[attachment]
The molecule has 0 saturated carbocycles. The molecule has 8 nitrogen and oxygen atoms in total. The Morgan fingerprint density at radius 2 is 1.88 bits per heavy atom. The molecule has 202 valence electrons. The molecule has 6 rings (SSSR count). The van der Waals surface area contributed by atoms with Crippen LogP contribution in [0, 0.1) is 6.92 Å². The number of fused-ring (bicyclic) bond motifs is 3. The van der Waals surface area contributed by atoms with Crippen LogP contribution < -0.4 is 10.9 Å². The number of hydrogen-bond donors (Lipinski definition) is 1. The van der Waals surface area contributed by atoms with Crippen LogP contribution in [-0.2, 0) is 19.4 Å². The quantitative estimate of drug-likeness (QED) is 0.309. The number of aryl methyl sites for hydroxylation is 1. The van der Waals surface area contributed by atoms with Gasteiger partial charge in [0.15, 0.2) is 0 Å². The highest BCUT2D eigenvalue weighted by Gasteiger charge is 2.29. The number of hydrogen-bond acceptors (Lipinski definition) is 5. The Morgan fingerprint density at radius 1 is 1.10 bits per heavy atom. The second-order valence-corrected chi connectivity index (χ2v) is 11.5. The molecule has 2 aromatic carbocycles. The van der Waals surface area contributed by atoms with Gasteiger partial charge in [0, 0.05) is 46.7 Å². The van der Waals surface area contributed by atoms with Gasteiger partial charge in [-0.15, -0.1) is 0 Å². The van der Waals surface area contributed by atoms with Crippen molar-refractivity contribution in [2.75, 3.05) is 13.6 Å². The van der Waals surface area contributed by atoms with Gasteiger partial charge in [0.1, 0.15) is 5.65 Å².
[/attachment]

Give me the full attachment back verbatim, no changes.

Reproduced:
The molecule has 0 saturated carbocycles. The molecule has 8 nitrogen and oxygen atoms in total. The Morgan fingerprint density at radius 2 is 1.88 bits per heavy atom. The molecule has 202 valence electrons. The molecule has 6 rings (SSSR count). The van der Waals surface area contributed by atoms with Crippen LogP contribution in [0, 0.1) is 6.92 Å². The number of fused-ring (bicyclic) bond motifs is 3. The van der Waals surface area contributed by atoms with Crippen LogP contribution < -0.4 is 10.9 Å². The number of hydrogen-bond donors (Lipinski definition) is 1. The van der Waals surface area contributed by atoms with Crippen LogP contribution in [-0.2, 0) is 19.4 Å². The quantitative estimate of drug-likeness (QED) is 0.309. The number of aryl methyl sites for hydroxylation is 1. The van der Waals surface area contributed by atoms with Gasteiger partial charge in [0.15, 0.2) is 0 Å². The highest BCUT2D eigenvalue weighted by Gasteiger charge is 2.29. The number of hydrogen-bond acceptors (Lipinski definition) is 5. The Morgan fingerprint density at radius 1 is 1.10 bits per heavy atom. The second-order valence-corrected chi connectivity index (χ2v) is 11.5. The molecule has 2 aromatic carbocycles. The van der Waals surface area contributed by atoms with Gasteiger partial charge in [0, 0.05) is 46.7 Å². The van der Waals surface area contributed by atoms with Gasteiger partial charge in [-0.15, -0.1) is 0 Å². The van der Waals surface area contributed by atoms with Crippen molar-refractivity contribution in [2.75, 3.05) is 13.6 Å². The van der Waals surface area contributed by atoms with Gasteiger partial charge in [0.1, 0.15) is 5.65 Å².